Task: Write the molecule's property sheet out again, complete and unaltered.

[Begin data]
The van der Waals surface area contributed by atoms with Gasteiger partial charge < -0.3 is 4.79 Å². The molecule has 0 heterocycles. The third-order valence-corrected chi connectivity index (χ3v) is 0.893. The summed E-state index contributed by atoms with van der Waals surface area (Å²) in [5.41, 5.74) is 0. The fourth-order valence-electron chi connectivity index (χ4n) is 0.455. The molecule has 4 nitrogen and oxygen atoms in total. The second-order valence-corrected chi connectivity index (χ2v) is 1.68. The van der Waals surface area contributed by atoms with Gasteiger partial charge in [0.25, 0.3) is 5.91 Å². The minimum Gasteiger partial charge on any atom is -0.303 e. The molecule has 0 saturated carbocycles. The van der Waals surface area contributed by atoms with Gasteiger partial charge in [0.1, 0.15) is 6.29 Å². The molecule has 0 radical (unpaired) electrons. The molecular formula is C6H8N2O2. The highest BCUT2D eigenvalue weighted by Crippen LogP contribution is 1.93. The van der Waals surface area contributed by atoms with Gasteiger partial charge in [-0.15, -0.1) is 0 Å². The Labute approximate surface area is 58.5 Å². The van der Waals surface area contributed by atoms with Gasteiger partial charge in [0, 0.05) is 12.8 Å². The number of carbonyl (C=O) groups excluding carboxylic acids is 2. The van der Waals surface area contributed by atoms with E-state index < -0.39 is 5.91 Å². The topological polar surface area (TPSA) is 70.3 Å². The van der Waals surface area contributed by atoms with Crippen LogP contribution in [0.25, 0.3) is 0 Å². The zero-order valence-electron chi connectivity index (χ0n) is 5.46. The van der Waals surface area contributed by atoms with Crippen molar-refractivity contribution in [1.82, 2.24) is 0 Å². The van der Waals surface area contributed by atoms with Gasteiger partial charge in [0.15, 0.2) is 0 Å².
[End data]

The van der Waals surface area contributed by atoms with Gasteiger partial charge < -0.3 is 4.79 Å². The molecule has 0 heterocycles. The third-order valence-corrected chi connectivity index (χ3v) is 0.893. The summed E-state index contributed by atoms with van der Waals surface area (Å²) in [5.41, 5.74) is 0. The fourth-order valence-electron chi connectivity index (χ4n) is 0.455. The molecule has 4 nitrogen and oxygen atoms in total. The second-order valence-corrected chi connectivity index (χ2v) is 1.68. The van der Waals surface area contributed by atoms with Gasteiger partial charge in [0.25, 0.3) is 5.91 Å². The minimum Gasteiger partial charge on any atom is -0.303 e. The molecule has 0 saturated carbocycles. The van der Waals surface area contributed by atoms with Gasteiger partial charge in [0.1, 0.15) is 6.29 Å². The molecule has 0 radical (unpaired) electrons. The molecular formula is C6H8N2O2. The highest BCUT2D eigenvalue weighted by Crippen LogP contribution is 1.93. The van der Waals surface area contributed by atoms with Gasteiger partial charge in [-0.15, -0.1) is 0 Å². The Labute approximate surface area is 58.5 Å². The van der Waals surface area contributed by atoms with Gasteiger partial charge in [0, 0.05) is 12.8 Å². The number of carbonyl (C=O) groups excluding carboxylic acids is 2. The van der Waals surface area contributed by atoms with E-state index < -0.39 is 5.91 Å². The topological polar surface area (TPSA) is 70.3 Å². The van der Waals surface area contributed by atoms with Crippen LogP contribution in [0.25, 0.3) is 0 Å². The zero-order valence-electron chi connectivity index (χ0n) is 5.46. The van der Waals surface area contributed by atoms with Crippen molar-refractivity contribution in [1.82, 2.24) is 0 Å². The van der Waals surface area contributed by atoms with Gasteiger partial charge in [0.15, 0.2) is 0 Å².